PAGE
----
Hong Kong's fractious relationship with its political masters in Beijing was thrown into relief, as a senior Chinese official arrived yesterday to explain the central government's stance on constitutional reform - but was assailed by hecklers and protesters instead.
The country's deputy secretary-general of the top legislature body, Mr Li Fei, had to halt a speech for five minutes, when pan-Democrat legislators shouted slogans and held up a banner with the words: "The Chinese Communist Party broke its promises".
Outside the venue, police used pepper spray on protesters who had gathered.
Heightened security was also seen in the financial district of Central where activists are planning a sit-in, while talk of People's Liberation Army forces moving in ratcheted up a notch.
Yesterday, Mr Li stressed in his briefing to lawmakers and business elites that the country's leadership "will not be swayed" in its decision.
On Sunday, the National People's Congress' Standing Committee (NPCSC) set out tough rules on how Hong Kongers can elect their leader in 2017 - which essentially will bar any candidates not endorsed by Beijing from running.
Speaking in Hong Kong, Mr Li said it had taken into consideration the threat of civil disobedience, such as the Occupy Central campaign which says it will mobilise up to 10,000 people to shut down the business hub.
"Everyone knows that what it is doing is illegal, and history and experience tell us that if we give in to some radical and illegal behaviour, it will lead to more and larger-scale illegal activities.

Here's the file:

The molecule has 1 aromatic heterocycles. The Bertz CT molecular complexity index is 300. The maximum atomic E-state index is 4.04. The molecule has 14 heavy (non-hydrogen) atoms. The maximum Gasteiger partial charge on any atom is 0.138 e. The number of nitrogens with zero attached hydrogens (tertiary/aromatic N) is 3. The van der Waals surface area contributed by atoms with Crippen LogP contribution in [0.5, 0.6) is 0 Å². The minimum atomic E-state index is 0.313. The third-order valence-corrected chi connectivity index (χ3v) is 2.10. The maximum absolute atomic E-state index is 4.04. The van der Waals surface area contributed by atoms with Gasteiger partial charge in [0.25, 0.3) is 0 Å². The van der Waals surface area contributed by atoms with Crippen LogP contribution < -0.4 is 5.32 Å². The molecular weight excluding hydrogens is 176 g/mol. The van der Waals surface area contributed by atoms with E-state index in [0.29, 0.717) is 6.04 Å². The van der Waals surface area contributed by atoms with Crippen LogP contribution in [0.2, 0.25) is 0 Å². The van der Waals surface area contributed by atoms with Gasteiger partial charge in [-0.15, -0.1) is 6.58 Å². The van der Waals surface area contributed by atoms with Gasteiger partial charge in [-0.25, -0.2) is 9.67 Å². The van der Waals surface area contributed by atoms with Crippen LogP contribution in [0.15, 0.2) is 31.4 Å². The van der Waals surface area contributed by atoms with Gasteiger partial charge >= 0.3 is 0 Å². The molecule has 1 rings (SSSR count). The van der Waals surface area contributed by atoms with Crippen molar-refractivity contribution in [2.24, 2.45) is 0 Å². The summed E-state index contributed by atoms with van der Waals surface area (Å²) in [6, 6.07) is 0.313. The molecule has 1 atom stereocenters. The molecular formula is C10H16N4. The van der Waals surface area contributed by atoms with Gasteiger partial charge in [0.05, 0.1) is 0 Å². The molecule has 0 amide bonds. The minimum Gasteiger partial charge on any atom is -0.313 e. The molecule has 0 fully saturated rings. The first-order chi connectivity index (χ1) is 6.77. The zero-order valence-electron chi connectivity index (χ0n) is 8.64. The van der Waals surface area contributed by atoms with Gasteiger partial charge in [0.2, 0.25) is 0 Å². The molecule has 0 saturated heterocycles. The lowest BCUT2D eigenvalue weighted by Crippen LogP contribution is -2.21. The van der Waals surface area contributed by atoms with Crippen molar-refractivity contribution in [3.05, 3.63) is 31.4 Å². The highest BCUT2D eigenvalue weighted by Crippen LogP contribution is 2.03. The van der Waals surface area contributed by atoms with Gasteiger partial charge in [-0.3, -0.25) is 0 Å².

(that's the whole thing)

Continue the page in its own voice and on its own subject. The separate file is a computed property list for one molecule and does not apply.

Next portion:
"The NPCSC has fully considered this in making this decision."
He further warned that if Hong Kong legislators do not pass reform proposals based on its principles, " the society will be more unstable".
Asked why Beijing does not trust Hong Kongers themselves to elect a leader who is suitable for the city, he retorted: "The handover took place not 20 years ago. We made more progress in 17 years than the British did under its 150 years of colonial rule. We are now granting Hong Kong universal suffrage. Does this not show that we trust Hong Kongers?"
But the speech gained little traction among the pro-democracy camp.
Occupy Central organiser Chan Kin Man told The Straits Times that the sit-in will "take place very soon, in a matter of weeks".
The date cannot be specified as the organisers could be arrested beforehand.
A series of weekend protests is expected to take place, with one of them prolonging into a sit-in.
"I don't see any room for negotiation. We have to rely on a vibrant civil society instead - people taking to the streets and people power replacing the idea of reforming the system."
He acknowledged this may not achieve anything for Hong Kong's reform efforts now.
"We don't think Beijing will back down. But we have to show our dignity. If we back down, we will lose not just hopes of democratic reform, but also our 'one country, two systems' framework. We failed this time but we need to guard against future attacks on it."
In preparation for such actions, companies are girding themselves for possible disruption of business.
A spokesman for Hang Lung Properties, a property company, said it has an "emergency response mechanism", including moving its staff in Central to other sites once the campaign begins.
Asia's richest man, tycoon Li Ka Shing, meanwhile called for the city to "move forward when it comes to political developments", according to his spokesman.
But this looks tough, given that mistrust between both sides is at a high.
Veteran political analyst Johnny Lau said: "I think the Chinese government has no more patience to listen to Hong Kong, and has taken actions that sparked the discontent of the Hong Kong people. What is happening now is harmful for both sides, to both the mainland and Hong Kong."
This article was first published on Sep 2, 2014.
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